On a rare, clear and bright winter day in Tacoma’s charming Proctor District, two men stand on the sidewalk near the corner of North 27th Street and Proctor chatting. As it turns out, the two men, father and grandfather to a young man by the name of Eric Vasquez, aren’t just enjoying the spectacular weather—they have no choice but to stand outside. Eric’s store, Connect the Brick, is filled to capacity.

sunset chevroletA 12-year-old business owner may sound like somewhat of a unicorn – an imaginary creature – but Eric, or LEGO Boy as he is often called, has been in business for two years and business is booming.

When Connect the Brick first opened, there were maybe two display shelves, Eric tells us. Today one can see that almost every inch of the 89-square-foot store is stocked floor to ceiling with all things LEGO, from complete sets to individual pieces to miniature figures, or “minifigs” as they’re called by collectors. There are even LEGO curtains on the windows.

Eris is pretty busy on weekends, greeting each of his customers, showing off the latest merchandise and evaluating the trade-ins brought in by eager and excited kids. Parents observe their children exchange words and LEGO pieces with the young entrepreneur with something akin to admiration, but definitely with delight. Watching children engage in the serious activities of buying, selling and trading is almost as rare as, well, the aforementioned unicorn. But that is part of what attracts children and adults alike to Connect the Brick.

Connect the Brick Tacoma
Mom Luisa and Eric in front of displays at Connect the Brick in Proctor. Photo credit: Ily Goyanes

Luisa tells us that one mom told her that the reason her daughter enjoyed visiting the store so much was because she enjoyed the fact that “she was doing business with another kid.”

And yes, the LEGO Boy is only in his first year of middle school, and yes, his eyes light up when he discusses the colorful plastic bricks and minifigs he has built his business on, but when it comes to Connect the Brick, Eric is just as much a businessman as billionaire Mark Cuban.

Before he opened Connect the Brick, he was displaying his wares on a card table outside of the Teaching Toys and Books store across the street from his current storefront. But even then, he knew he would one day have a storefront to call his own. “I started selling LEGO when I was nine and I opened the store when I was ten,” says Eric. “It was a dream of mine.”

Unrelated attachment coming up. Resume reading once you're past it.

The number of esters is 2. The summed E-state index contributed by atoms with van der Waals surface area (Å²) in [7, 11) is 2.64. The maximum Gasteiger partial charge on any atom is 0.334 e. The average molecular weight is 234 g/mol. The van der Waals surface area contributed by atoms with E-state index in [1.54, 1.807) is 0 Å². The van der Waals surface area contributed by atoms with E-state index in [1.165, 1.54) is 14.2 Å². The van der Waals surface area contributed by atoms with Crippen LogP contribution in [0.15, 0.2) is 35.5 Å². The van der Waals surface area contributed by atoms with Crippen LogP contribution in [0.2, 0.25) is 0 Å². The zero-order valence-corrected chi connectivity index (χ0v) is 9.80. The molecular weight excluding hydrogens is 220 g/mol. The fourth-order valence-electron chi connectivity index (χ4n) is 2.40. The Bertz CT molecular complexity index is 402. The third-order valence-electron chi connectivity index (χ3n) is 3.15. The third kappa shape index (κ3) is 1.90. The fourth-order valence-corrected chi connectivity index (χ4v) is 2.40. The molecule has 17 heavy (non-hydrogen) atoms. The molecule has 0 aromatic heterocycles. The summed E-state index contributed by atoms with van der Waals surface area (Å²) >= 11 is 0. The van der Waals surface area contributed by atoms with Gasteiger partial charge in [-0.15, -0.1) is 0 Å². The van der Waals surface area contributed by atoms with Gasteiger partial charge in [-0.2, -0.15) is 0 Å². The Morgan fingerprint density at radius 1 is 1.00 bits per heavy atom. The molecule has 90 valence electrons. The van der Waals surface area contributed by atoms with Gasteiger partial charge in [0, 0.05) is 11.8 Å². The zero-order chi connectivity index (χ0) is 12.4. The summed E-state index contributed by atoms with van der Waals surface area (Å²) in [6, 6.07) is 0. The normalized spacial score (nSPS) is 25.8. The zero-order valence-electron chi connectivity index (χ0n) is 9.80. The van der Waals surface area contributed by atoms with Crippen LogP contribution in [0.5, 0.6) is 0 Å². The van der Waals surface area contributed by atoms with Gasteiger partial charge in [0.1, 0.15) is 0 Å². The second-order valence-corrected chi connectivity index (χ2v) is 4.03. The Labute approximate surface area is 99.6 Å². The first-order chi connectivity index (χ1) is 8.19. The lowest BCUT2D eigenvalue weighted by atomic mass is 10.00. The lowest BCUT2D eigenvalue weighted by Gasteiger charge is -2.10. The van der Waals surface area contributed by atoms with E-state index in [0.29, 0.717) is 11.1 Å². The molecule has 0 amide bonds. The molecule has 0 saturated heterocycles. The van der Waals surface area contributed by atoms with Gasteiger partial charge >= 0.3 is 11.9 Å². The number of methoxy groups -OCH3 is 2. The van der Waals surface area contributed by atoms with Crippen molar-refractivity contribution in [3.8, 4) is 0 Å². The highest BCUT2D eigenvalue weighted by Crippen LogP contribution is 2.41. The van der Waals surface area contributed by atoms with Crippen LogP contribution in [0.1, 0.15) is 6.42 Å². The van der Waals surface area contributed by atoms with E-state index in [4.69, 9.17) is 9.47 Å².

Eric Vasquez
Young entrepreneur Eric Vasquez and his favorite “minifig,” Darth Vader. Photo credit: Ily Goyanes

There were 15 people ahead of Eric on the list of people interested in renting the space, but landlord Bill Evans recognized in Eric a kindred spirit. Luisa and Eric tell us that Evans was also a young entrepreneur who used to sell Peruvian ponchos at Pike Place Market; Evans told the Vasquez family that Eric reminded him of himself as a young boy. So instead of a smoothie shop or ice cream parlor, the teeny tiny corner of Evans’ building is serving as the first of what will probably be many businesses run by a young man by the name of Eric Vasquez.

Aside from doing well at school, going to swimming practice, and running his own business, Eric has big plans. Coming up for the young entrepreneur is BrickCon in Seattle, a LEGO convention billed as “a LEGO Hobbyist-Built Display open each October at the Seattle Center.” It usually takes a few years on the waiting list to be approved as a BrickCon vendor, but Eric applied and was accepted for this year’s convention.

Lego figures
LEGO figures at Eric’s Proctor store. Photo credit: Ily Goyanes

When Eric speaks about his future beyond BrickCon, and possibly beyond Connect the Brick, it is obvious that it is his passion for LEGO that makes his business such a success: “What I love about LEGO is that there are no limits. You can create a minifig. You can create a 12-foot Statue of Liberty. You can create a tree. There are no limits on your imagination.”

He’s not exactly sure what he wants to do later in life, but he knows he would really like to continue being in business for himself and he would love for that business to involve toys. We’re pretty sure he will have no trouble being successful in business as an adult if he’s thriving in business now . . . before he’s even old enough to drive.

Connect the Brick is located at 3901 N. 27 Street in Tacoma. For more information, call 253-627-5322 or visit the Connect the Brick website.

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